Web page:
As some of you may have guessed by the headline already, this blog is gonna be about a zoo. But it’s not just about any zoo. It’s about Rostock’s zoo which is very special to me because it’s part of my childhood and therefore part of me. But enough of that soppiness! Let’s cut to the chase.
First of all, the zoo is tremendous. You can walk around in it all day long without getting bored or having to see the same area twice. I can recommend it very much for family trips because there are lots and lots of playthings for children, next to all the animals 😉. There are places for picnicking all over the zoo; so you can bring your own food and drinks and stay all day, if you like. If you’re lucky, the peacock is gonna pay you visit during your picnic as it’s walking freely all over the zoo area.
Second, the area is delightful. Lots and lots of trees and parks and beautiful flowerbeds give the zoo its natural and unique charm. That’s definitely worth seeing.
Third, the animals are interesting and fun to look at. They zoo has a selection of about 380 different animal species. Some of my favorites are the zebras, the lions, the jaguars and the huge turtles in the Darwineum. But my two most favorite species are the pygmy hippopotamus and the great apes. The mini-hippos Nimba and Onong usually chill out all day long so you don’t often get to see much action from them. But I think they are just so damn cute that you have to see them anyway. Once it’s warm enough for them to go outside, they tend to get more active and play around in their outside area which is super fun to watch. However, if the weather is not very pleasant, the Darwineum is a convenient place to be inside for a while. Actually, regardless of the weather, you have to go see the Darwineum when you’re visiting the zoo. One part of it is an exhibition of Charles Darwin’s evolutionary theories in very vivid and palpable ways. I think the exhibition is interesting and comprehensible for different kinds of people and for children as well, but you do have to read a lot and spend like 3 hours there if you really want to see and understand everything there is. My suggestion would be to look at some of it and then move on to the best part of the Darwineum: the Tropenhalle (tropical hall). The tropical hall is where the great apes live as well as many other animals like orangutangs, a two-headed snake and some guinea pigs. Most fun are the apes. It’s just so cool to watch the big silverback share his salad with his two roomies: the guinea pigs 😉 And there is one young ape, he’s about 5 years old and therefore way smaller than the others, and he just keeps on acting up in front of the other gorillas. He teases them by poking and chasing them around. Best part is when he climbs up onto a tree or stone, puffs up his chest and then beats it with his hands like a drum. It just always looks like he’s saying: “Look at me, people! I’m the boss around here.” I could crack up every time I see that.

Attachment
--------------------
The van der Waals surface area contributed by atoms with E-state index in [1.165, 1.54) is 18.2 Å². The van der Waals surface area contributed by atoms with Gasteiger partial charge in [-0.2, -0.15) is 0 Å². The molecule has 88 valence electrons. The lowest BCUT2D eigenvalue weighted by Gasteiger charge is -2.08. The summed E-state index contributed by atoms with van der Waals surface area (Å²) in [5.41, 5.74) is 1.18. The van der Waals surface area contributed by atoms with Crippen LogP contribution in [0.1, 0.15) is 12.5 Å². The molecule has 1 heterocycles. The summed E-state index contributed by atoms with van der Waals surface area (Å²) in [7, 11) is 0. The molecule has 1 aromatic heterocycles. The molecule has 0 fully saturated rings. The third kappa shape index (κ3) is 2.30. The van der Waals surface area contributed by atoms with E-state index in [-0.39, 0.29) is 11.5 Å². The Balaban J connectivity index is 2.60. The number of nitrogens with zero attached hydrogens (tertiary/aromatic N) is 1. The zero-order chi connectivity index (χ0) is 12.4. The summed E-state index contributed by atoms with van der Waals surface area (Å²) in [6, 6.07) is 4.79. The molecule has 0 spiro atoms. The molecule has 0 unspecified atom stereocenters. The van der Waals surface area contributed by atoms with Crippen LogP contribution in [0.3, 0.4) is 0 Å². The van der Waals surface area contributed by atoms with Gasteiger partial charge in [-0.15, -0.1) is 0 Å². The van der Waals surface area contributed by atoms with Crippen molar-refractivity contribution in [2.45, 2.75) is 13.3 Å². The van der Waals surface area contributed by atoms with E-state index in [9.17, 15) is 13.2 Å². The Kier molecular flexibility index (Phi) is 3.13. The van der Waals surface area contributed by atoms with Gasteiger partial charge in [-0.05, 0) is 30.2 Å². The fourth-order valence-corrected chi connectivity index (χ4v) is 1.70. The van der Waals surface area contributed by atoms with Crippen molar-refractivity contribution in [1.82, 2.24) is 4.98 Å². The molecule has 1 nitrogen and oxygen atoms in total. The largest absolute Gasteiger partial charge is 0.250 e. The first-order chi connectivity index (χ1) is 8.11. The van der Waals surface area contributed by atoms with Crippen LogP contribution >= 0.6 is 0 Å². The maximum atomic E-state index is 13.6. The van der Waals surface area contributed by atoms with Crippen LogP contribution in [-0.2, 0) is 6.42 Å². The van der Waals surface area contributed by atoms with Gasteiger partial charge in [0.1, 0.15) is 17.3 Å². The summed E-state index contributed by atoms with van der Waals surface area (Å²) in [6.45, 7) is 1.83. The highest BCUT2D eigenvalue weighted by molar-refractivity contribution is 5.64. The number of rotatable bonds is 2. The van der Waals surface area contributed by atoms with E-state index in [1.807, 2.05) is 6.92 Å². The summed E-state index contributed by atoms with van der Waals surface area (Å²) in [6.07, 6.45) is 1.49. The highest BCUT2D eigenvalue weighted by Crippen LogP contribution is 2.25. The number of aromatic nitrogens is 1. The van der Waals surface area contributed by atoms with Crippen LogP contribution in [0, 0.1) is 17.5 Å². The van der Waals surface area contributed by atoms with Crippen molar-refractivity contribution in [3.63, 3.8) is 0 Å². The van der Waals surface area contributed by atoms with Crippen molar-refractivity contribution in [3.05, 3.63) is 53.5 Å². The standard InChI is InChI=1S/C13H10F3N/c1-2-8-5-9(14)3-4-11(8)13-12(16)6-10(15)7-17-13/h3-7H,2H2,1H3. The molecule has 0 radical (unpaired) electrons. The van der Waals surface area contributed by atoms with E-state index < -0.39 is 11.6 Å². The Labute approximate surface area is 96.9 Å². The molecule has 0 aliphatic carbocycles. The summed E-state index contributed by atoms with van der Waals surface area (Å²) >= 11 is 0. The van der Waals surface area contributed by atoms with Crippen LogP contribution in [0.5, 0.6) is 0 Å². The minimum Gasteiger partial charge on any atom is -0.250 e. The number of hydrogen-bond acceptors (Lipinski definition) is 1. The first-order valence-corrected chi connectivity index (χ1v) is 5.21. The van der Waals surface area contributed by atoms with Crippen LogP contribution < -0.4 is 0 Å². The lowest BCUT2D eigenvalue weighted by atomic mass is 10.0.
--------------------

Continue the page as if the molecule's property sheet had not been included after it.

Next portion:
I think that you might have noticed by now that I’m a big fan of the zoo. I would definitely recommend going there when you’re visiting Rostock. But here is the hook: The entrance fees are not exactly cheap. It’s € 16,00 for adults, € 9,50 for children (4-16 years old) for a day pass. However, you can get a discount if you’re a student. For more information on that, have a look at the website.
The zoo is easy to get to by bike, car or public transport. If you’re staying in the city center I would recommend taking the tram (6 or 3).
I hope you’ll have a wonderful time there.